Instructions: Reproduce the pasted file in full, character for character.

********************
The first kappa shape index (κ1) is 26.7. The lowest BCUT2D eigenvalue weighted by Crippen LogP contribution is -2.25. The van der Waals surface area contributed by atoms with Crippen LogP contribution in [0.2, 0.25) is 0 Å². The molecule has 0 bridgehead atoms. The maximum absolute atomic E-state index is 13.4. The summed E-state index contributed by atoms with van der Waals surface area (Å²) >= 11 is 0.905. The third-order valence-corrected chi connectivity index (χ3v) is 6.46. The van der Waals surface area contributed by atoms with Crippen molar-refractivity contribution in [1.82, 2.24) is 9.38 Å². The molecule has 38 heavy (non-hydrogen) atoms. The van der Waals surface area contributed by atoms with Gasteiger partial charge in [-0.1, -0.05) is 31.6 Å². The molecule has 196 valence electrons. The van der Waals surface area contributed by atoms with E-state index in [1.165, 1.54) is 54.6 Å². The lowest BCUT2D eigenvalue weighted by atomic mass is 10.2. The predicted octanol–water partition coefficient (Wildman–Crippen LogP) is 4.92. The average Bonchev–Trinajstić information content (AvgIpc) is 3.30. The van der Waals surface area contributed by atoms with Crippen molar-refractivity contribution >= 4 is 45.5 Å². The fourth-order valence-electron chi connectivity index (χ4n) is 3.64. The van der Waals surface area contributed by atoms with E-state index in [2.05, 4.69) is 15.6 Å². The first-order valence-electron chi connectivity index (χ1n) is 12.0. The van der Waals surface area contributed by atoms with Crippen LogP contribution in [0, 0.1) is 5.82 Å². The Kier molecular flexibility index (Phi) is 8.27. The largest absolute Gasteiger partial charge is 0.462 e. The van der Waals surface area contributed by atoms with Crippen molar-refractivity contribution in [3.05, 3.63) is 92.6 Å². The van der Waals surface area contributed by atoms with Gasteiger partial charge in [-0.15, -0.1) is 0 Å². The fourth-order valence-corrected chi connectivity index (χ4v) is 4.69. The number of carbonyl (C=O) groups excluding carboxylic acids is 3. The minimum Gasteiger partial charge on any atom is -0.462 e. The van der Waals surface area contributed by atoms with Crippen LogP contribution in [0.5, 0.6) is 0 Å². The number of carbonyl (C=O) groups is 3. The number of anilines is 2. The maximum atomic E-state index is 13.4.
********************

The first kappa shape index (κ1) is 26.7. The lowest BCUT2D eigenvalue weighted by Crippen LogP contribution is -2.25. The van der Waals surface area contributed by atoms with Crippen LogP contribution in [0.2, 0.25) is 0 Å². The molecule has 0 bridgehead atoms. The maximum absolute atomic E-state index is 13.4. The summed E-state index contributed by atoms with van der Waals surface area (Å²) >= 11 is 0.905. The third-order valence-corrected chi connectivity index (χ3v) is 6.46. The van der Waals surface area contributed by atoms with Crippen molar-refractivity contribution in [1.82, 2.24) is 9.38 Å². The molecule has 38 heavy (non-hydrogen) atoms. The van der Waals surface area contributed by atoms with Gasteiger partial charge in [-0.1, -0.05) is 31.6 Å². The molecule has 196 valence electrons. The van der Waals surface area contributed by atoms with E-state index in [1.165, 1.54) is 54.6 Å². The lowest BCUT2D eigenvalue weighted by atomic mass is 10.2. The predicted octanol–water partition coefficient (Wildman–Crippen LogP) is 4.92. The average Bonchev–Trinajstić information content (AvgIpc) is 3.30. The van der Waals surface area contributed by atoms with Crippen molar-refractivity contribution >= 4 is 45.5 Å². The fourth-order valence-electron chi connectivity index (χ4n) is 3.64. The van der Waals surface area contributed by atoms with E-state index in [2.05, 4.69) is 15.6 Å². The first-order valence-electron chi connectivity index (χ1n) is 12.0. The van der Waals surface area contributed by atoms with Crippen LogP contribution in [0, 0.1) is 5.82 Å². The Kier molecular flexibility index (Phi) is 8.27. The largest absolute Gasteiger partial charge is 0.462 e. The van der Waals surface area contributed by atoms with Crippen molar-refractivity contribution in [3.05, 3.63) is 92.6 Å². The van der Waals surface area contributed by atoms with Gasteiger partial charge in [-0.15, -0.1) is 0 Å². The fourth-order valence-corrected chi connectivity index (χ4v) is 4.69. The number of carbonyl (C=O) groups excluding carboxylic acids is 3. The minimum Gasteiger partial charge on any atom is -0.462 e. The van der Waals surface area contributed by atoms with Crippen LogP contribution in [0.5, 0.6) is 0 Å². The number of carbonyl (C=O) groups is 3. The number of anilines is 2. The maximum atomic E-state index is 13.4.